Man, some people got really worked up about about some of the opinions I shared in yesterday’s post about Kenan Gay, the second-year student at Charlotte Law School who has been charged with murdering a man by pushing him out in traffic. (Note to readers: if you don’t like strong opinions, you might want to steer clear of my posts; there are many other writers to read on this fine website.)
People especially took offense to my raising the possibility that the victim, Robert Kingston, might have been a “townie.” When I used the term “townie,” I was referring to the discord you see on some campuses between the student population and the population of people who live in the town on a full-time basis.
But I guess a lot of you college-educated types also like to impose your own class and educational prejudices on townies. So many of you emailed me to tell me about Kingston’s education and socioeconomic status, it’s as if you think that holding a college degree and a good job absolves you of the “townie” distinction. To that I can only hope that you keep your uppity, educated asses out of my local bar. Nobody wants to hear about what you just learned in your comparative trust-fund psychology class when we’re out for an after-work drink.
Anyway, I’d like to move beyond Towniegate to discuss some actual allegations about Kingston. But first I’d like to share the quasi-death threat I received from a so-called friend of Kingston, just so everybody has a suspect in case I’m found on FDR miles away from a Taco Bell…
They say campus security starts in the admissions office, but no admissions committee can truly screen out all of the bad apples.
The community at Charlotte School of Law (not to be confused with UNC-Charlotte) is in a state of shock. A current student there was charged with murder following a bar fight.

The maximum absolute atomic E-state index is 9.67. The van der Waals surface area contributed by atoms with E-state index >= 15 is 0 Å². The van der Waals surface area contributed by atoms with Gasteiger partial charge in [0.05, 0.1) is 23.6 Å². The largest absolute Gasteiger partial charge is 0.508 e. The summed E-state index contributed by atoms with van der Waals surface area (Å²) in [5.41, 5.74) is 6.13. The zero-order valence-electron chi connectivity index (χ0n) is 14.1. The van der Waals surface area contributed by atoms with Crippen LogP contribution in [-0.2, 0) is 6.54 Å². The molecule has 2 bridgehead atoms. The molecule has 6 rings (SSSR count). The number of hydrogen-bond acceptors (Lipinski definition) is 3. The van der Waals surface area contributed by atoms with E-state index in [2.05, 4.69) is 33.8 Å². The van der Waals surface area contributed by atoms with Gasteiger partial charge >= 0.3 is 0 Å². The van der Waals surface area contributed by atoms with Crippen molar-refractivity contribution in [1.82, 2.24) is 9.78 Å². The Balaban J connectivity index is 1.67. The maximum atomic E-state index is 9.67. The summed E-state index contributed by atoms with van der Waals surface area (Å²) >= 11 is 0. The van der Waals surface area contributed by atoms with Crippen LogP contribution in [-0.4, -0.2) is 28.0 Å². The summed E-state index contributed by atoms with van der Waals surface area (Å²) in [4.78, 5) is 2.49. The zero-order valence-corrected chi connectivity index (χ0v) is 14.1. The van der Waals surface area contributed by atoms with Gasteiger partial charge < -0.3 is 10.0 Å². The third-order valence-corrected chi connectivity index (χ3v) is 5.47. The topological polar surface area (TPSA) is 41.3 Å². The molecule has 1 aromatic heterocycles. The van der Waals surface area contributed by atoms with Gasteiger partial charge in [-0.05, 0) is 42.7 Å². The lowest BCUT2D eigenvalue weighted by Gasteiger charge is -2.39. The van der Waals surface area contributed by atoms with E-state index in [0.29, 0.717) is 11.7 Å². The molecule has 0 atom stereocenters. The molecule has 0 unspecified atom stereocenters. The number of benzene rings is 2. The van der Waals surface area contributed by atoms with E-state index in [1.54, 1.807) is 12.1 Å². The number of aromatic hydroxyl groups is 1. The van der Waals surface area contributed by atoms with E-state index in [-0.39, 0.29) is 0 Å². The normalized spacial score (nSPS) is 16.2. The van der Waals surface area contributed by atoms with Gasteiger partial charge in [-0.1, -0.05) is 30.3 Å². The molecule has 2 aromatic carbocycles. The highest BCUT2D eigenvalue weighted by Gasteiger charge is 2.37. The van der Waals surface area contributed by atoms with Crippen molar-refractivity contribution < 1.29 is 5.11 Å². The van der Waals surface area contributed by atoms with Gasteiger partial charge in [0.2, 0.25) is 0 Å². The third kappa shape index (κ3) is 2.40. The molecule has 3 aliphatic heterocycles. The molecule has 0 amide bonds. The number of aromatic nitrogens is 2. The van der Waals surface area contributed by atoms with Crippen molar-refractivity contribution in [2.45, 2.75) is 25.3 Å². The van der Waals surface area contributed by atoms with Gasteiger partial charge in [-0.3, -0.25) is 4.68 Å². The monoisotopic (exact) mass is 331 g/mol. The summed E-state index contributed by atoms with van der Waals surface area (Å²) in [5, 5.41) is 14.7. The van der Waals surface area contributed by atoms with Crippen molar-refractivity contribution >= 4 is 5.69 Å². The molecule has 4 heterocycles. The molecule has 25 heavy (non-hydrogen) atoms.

We’re not even talking about one of those tragic “eggshell victim” situations, where the alleged attacker lands a punch that would cause a normal person to have a hurt jaw but causes the alleged victim to have a life-threatening embolism. Unless you consider not being able to survive being hit by a BMW to be “eggshell.”
With the proliferation of online rating sites, an aggrieved consumer of pretty much anything has a surprising range of avenues to express his or her discontent.
Whether you have a complaint about your neighborhood coffee shop or an allegedly unfaithful ex-boyfriend, the average Joe has a surprising amount of power through these sites.
Rating sites apparently even have the power to bring a well-known UNC Law professor to his electronic knees.
It’s not every day that a torts professor sends his former students a “rather embarrassing request” to repair his online reputation. It’s also certainly not every day that the students respond en masse….
Back in 2009, we wrote about a Title VII suit that a former associate filed against Mayer Brown. To make a long story short (read our prior posts for the full background), Venus Yvette Springs, an African American woman, alleges that the firm discriminated against her because of her race, and eventually fired her in 2008 during the height of layoff season.
Springs filed her complaint against the Biglaw firm more than two and a half years ago, and in the time since, both parties have filed lengthy motions for summary judgment. Springs, who apparently had some time on her hands, also filed a lawsuit against Ally Financial, claiming that she was wrongfully terminated in retaliation for her suit against Mayer Brown.